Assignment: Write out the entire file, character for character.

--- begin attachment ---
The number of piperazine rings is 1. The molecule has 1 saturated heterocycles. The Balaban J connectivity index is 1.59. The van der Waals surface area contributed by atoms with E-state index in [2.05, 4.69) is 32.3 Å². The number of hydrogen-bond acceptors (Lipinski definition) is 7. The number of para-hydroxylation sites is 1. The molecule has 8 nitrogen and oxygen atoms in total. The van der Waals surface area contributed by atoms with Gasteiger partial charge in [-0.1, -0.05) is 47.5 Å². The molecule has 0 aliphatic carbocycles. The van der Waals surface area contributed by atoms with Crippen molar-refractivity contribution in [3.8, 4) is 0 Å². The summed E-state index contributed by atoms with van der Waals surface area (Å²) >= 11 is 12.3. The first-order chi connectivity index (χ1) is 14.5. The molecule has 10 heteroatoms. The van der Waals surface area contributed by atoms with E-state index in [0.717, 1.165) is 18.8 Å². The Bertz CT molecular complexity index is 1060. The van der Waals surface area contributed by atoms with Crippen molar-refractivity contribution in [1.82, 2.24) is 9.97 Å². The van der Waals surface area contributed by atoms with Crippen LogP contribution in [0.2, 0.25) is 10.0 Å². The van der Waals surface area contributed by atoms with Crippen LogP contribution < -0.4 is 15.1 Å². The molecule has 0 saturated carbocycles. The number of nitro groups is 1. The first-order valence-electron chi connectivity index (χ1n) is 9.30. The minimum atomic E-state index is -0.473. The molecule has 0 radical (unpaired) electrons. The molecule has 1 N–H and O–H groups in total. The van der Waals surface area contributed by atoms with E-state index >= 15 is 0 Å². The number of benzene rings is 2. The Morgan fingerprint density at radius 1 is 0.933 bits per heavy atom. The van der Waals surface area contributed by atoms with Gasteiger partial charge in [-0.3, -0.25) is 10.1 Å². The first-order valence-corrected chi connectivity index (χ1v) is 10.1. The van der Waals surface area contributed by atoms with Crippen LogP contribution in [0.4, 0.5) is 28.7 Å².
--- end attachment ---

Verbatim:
The number of piperazine rings is 1. The molecule has 1 saturated heterocycles. The Balaban J connectivity index is 1.59. The van der Waals surface area contributed by atoms with E-state index in [2.05, 4.69) is 32.3 Å². The number of hydrogen-bond acceptors (Lipinski definition) is 7. The number of para-hydroxylation sites is 1. The molecule has 8 nitrogen and oxygen atoms in total. The van der Waals surface area contributed by atoms with Gasteiger partial charge in [-0.1, -0.05) is 47.5 Å². The molecule has 0 aliphatic carbocycles. The van der Waals surface area contributed by atoms with Crippen molar-refractivity contribution in [3.8, 4) is 0 Å². The summed E-state index contributed by atoms with van der Waals surface area (Å²) >= 11 is 12.3. The first-order chi connectivity index (χ1) is 14.5. The molecule has 10 heteroatoms. The van der Waals surface area contributed by atoms with E-state index in [0.717, 1.165) is 18.8 Å². The Bertz CT molecular complexity index is 1060. The van der Waals surface area contributed by atoms with Crippen molar-refractivity contribution in [1.82, 2.24) is 9.97 Å². The van der Waals surface area contributed by atoms with Crippen LogP contribution in [0.2, 0.25) is 10.0 Å². The van der Waals surface area contributed by atoms with Crippen LogP contribution < -0.4 is 15.1 Å². The molecule has 0 saturated carbocycles. The number of nitro groups is 1. The first-order valence-electron chi connectivity index (χ1n) is 9.30. The minimum atomic E-state index is -0.473. The molecule has 0 radical (unpaired) electrons. The molecule has 1 N–H and O–H groups in total. The van der Waals surface area contributed by atoms with E-state index >= 15 is 0 Å². The number of benzene rings is 2. The Morgan fingerprint density at radius 1 is 0.933 bits per heavy atom. The van der Waals surface area contributed by atoms with Gasteiger partial charge in [-0.3, -0.25) is 10.1 Å². The first-order valence-corrected chi connectivity index (χ1v) is 10.1. The van der Waals surface area contributed by atoms with Crippen LogP contribution in [0.4, 0.5) is 28.7 Å².